Parathyroid carcinoma is an uncommon cause of PTH-mediated hypercalcaemia, accounting for 0.55% of patients with primary hyperparathyroidism. We describe a case of parathyroid carcinoma where the usual pre-operative features of this condition were absent, and hence diagnosed on histopathology.
A 72-year-old woman was referred to endocrinology with incidentally noted hypercalcaemia. Past medical history included hypothyroidism and essential hypertension. Family history was unremarkable. Clinical examination including neck was normal.
Relevant investigations: Serum adjusted calcium 2.82 (2.102.60 mmol/l), Alkaline phosphatase 109 (25140 μ/l), PTH 17.6 (1.57.6 pmol/l), Vitamin D 19.8 (>60 nmol/l), Renal Ultrasound and DEXA scans were normal. Other causes of hypercalcaemia were excluded. She was started on Vitamin D capsules; subsequent calcium levels were 2.822.87mmol/l, with one off reading of 3.01.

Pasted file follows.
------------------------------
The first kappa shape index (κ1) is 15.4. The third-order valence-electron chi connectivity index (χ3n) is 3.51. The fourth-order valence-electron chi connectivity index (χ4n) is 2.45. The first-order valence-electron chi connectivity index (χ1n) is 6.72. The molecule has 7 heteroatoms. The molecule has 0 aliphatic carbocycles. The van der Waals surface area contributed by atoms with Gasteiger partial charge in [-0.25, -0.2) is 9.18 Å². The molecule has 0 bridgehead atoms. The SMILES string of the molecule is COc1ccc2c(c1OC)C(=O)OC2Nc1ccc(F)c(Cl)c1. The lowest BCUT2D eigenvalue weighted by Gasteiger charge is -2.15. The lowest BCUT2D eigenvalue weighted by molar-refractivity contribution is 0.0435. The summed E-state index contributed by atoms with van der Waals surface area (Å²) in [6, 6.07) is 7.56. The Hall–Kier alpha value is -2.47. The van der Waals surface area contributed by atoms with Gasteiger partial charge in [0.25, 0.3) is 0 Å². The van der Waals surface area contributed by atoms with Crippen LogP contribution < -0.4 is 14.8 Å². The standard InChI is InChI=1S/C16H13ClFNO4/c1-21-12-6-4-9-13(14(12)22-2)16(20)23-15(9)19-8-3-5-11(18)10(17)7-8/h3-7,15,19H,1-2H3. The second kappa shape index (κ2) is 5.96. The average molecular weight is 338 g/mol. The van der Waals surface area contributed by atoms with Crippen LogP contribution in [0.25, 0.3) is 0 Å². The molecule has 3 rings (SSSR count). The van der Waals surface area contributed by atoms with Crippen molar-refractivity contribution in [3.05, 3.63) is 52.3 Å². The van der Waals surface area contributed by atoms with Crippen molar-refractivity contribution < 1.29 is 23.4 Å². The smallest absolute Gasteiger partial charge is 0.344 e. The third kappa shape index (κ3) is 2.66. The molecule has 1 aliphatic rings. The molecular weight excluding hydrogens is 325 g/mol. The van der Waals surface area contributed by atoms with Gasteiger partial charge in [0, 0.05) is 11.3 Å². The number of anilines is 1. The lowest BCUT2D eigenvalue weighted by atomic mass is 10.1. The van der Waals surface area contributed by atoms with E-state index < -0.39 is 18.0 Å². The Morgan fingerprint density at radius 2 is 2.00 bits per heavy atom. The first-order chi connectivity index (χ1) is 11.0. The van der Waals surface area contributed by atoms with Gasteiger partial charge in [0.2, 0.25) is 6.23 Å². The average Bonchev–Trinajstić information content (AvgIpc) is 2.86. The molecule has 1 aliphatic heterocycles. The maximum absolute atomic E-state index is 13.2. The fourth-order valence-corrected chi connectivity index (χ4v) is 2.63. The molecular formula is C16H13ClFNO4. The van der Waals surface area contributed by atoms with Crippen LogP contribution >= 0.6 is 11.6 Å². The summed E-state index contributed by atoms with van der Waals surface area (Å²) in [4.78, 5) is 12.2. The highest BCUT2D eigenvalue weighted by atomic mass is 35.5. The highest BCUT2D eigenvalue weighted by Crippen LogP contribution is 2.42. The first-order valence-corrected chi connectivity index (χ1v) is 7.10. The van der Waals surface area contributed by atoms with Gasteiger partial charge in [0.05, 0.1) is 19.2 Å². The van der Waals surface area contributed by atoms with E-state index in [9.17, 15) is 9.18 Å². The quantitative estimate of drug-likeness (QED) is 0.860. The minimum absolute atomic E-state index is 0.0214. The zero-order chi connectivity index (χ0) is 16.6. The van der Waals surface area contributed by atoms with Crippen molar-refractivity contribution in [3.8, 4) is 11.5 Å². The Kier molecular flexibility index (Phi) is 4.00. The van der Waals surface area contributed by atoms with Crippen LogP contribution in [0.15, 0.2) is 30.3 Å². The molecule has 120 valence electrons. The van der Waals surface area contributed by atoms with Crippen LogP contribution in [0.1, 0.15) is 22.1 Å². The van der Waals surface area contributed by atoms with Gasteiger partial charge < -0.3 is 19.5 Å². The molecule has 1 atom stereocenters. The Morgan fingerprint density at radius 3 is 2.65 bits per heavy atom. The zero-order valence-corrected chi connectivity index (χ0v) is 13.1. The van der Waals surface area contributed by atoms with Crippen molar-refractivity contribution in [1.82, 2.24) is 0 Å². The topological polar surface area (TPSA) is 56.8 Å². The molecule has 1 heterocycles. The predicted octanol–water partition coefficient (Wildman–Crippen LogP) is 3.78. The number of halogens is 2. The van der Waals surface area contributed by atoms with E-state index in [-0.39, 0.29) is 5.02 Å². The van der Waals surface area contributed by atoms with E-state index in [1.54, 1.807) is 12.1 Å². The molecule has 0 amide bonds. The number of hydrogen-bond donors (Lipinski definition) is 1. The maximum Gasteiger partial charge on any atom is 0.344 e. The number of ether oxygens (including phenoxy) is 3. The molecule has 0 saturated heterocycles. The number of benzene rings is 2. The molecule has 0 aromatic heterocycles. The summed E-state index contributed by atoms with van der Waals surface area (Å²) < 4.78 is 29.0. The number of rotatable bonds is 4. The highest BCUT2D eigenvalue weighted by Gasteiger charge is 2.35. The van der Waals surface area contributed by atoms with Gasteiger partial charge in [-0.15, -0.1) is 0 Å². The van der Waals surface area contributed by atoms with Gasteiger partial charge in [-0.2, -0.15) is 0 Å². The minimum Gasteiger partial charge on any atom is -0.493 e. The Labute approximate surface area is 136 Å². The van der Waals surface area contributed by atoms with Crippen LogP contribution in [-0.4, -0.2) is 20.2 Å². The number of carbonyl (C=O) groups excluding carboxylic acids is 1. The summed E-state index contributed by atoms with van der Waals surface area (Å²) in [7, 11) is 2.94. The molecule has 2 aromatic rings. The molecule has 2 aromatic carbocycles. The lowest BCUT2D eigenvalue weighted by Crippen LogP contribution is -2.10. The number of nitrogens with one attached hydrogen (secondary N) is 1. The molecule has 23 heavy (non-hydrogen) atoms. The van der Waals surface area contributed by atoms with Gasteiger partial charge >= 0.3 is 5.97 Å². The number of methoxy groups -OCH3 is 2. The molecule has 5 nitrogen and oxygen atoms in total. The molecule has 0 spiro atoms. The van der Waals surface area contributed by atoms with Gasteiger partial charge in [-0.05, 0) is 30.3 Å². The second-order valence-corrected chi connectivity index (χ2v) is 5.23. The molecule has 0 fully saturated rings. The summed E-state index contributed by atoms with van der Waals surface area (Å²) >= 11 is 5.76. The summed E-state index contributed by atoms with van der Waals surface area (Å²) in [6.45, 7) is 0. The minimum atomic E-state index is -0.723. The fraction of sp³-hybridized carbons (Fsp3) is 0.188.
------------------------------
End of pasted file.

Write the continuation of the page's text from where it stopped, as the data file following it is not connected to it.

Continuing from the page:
Neck USS revealed 1.5 cm adenoma in the left superior parathyroid area and Sestamibi scan confirmed this. On patients choice, parathyroidectomy was performed with complete excision of the tumour weighing 900 mg and measuring 17 mm in size. Histology revealed an enlarged parathyroid with a thick capsule, showing areas of incipient capsular invasion and intra-capsular vascular invasion, compatible with a parathyroid carcinoma.
Post operatively she remained well and normocalcaemic. At the regional MDT meeting, no further treatment was advised as the tumour was completely removed. Repeat ultrasound of neck was normal at 6 months.
Pre-operative features more suggestive of a diagnosis of parathyroid carcinoma young age, palpable neck mass, recurrent laryngeal nerve palsy, extremely high calcium (above 3.5 mmol/l) and PTH levels (310 times above the upper limit), renal and skeletal disease, were all absent.
This case highlights the importance of considering parathyroid carcinoma as a differential diagnosis in PTH-mediated hypercalcaemia, despite being rare, and the lack of typical features.